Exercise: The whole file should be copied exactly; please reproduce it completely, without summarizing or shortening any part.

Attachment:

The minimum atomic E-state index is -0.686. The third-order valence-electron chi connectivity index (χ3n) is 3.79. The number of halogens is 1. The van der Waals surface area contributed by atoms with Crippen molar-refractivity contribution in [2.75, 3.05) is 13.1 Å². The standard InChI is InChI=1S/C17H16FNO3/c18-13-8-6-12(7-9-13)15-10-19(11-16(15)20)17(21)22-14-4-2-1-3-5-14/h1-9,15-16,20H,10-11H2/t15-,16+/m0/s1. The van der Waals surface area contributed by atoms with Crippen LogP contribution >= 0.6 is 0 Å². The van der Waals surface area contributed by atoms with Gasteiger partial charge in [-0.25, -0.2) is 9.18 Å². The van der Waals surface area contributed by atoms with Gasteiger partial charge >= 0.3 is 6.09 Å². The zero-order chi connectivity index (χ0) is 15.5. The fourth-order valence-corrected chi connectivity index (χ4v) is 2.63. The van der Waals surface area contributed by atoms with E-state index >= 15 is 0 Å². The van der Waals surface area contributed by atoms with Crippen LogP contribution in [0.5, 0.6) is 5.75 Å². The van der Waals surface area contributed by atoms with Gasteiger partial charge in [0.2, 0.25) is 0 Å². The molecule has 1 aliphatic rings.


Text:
The minimum atomic E-state index is -0.686. The third-order valence-electron chi connectivity index (χ3n) is 3.79. The number of halogens is 1. The van der Waals surface area contributed by atoms with Crippen molar-refractivity contribution in [2.75, 3.05) is 13.1 Å². The standard InChI is InChI=1S/C17H16FNO3/c18-13-8-6-12(7-9-13)15-10-19(11-16(15)20)17(21)22-14-4-2-1-3-5-14/h1-9,15-16,20H,10-11H2/t15-,16+/m0/s1. The van der Waals surface area contributed by atoms with Crippen LogP contribution >= 0.6 is 0 Å². The van der Waals surface area contributed by atoms with Gasteiger partial charge in [-0.25, -0.2) is 9.18 Å². The van der Waals surface area contributed by atoms with Gasteiger partial charge >= 0.3 is 6.09 Å². The zero-order chi connectivity index (χ0) is 15.5. The fourth-order valence-corrected chi connectivity index (χ4v) is 2.63. The van der Waals surface area contributed by atoms with E-state index >= 15 is 0 Å². The van der Waals surface area contributed by atoms with Crippen LogP contribution in [0.5, 0.6) is 5.75 Å². The van der Waals surface area contributed by atoms with Gasteiger partial charge in [0.2, 0.25) is 0 Å². The molecule has 1 aliphatic rings.